Los adverbios or adverbs are the most common words in the Spanish language. They’re of paramount importance so as to enrich your speech and get your message across properly. Adverbs are used to modify an action and to explain how something was done. They can also be used to modify a whole sentence or idea, adjectives or other adverbs.
It’s quite common to leave adverbs aside since most people don’t know how to use them, where to use them in a sentence or what’s their purpose. However, they’re powerful words since they add extra information to what we want to communicate.
We use adverbs in any language all the time to indicate where something is, when something happened, how something is done, how often an action takes place, how much something costs, among other things.
Generally speaking, adverbs are formed by adding -ly to an adjective in the English language. Whereas in the Spanish language, you simply add -mente to an adjective to form adverbs. However, the most common adverbs in both languages don’t follow this rule. You basically need to learn them by heart according to the category they belong.
There are plenty of one-word adverbs that answer the question ¿Dónde….? or Where….? These kinds of adverbs indicate where something or someone is or where something has taken place.
You can use them on their own or as part of a sentence. Its placement is quite important in the Spanish language. They commonly go after the verb they modify.
|Está sobre la mesa||It’s on the table|
|Sucedió cerca de mi casa||It happened near my house|
|El libro está dentro de mi mochila||The book is in my backpack|
|Me quedé detrás en la fila||I stayed behind at the queue|
|La escuela queda lejos. Tomemos el autobús||The school is far away. Let’s take the bus|
|El baño está arriba||The bathroom is upstairs|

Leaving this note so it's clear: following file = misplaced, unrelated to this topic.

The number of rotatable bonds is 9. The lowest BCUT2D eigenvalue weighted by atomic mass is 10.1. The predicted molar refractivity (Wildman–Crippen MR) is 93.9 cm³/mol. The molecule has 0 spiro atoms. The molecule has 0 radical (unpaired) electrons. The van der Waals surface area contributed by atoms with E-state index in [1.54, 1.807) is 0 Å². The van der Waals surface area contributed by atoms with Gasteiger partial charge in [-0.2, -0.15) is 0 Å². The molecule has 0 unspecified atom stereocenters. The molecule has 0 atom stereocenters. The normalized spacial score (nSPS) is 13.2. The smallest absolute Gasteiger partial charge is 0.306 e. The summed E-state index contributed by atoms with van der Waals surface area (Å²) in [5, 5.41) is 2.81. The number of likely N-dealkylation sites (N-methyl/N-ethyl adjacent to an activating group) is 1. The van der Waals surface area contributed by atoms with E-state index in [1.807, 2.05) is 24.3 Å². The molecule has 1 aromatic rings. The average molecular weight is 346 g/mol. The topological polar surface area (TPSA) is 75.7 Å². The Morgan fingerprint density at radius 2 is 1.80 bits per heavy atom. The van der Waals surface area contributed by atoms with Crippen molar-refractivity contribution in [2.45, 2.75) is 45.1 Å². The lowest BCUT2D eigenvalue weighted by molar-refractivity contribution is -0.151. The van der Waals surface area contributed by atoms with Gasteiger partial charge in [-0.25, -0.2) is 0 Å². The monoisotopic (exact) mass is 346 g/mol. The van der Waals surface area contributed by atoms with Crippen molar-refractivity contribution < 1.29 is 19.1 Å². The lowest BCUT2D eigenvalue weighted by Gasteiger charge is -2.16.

Other common one-word adverbs are related to when or how something happened or how frequently an action takes place. Those adverbs that tell you how something is done are known as adverbs of manner or adverbios de modo. Adverbs that indicate how often something takes place are called adverbs of frequency or adverbios de frecuencia. Adverbs that indicate when something happened are called adverbs of time or adverbios de tiempo.
|Hoy fue al supermercado||She went to the supermarket today|
|Jamás asistió temprano a clases||He never was early to classes|
|Cocinó rápido||She cooked fast|
|A lo mejor mañana voy a visitar a mi abuela||I may visit my granny tomorrow|
|Lo hizo muy bien||She did it quite well|
|Siempre dice la verdad||She always says the truth|
There are some words such as bastante, demasiado, tanto, mucho, poco which means enough, a lot, so much, a lot, a little than can behave as adjectives and adverbs.
When these words are used before a noun, they function as adjectives. In that case, they should match in number and gender the noun. Whereas, they’re used after a verb to modify an action when functioning as an adverb.
|Hay bastante comida en el plato||There’s enough food on the plate||Comiste bastante hoy||You ate too much today|
|Hace demasiado calor||It’s too much hot||Me he ejercitado demasiado||I’ve exercised too much|
|No hay tanto jugo en la jarra||There’s no much juice in the jug||No sabe tanto de inglés||He doesn’t know much of English|
|Tengo muchas manzanas||I’ve got a lot of apples||No escribe mucho||He doesn’t write a lot|
|Hay poca agua||There isn’t much water||Habla muy poco inglés||He speaks a little of English|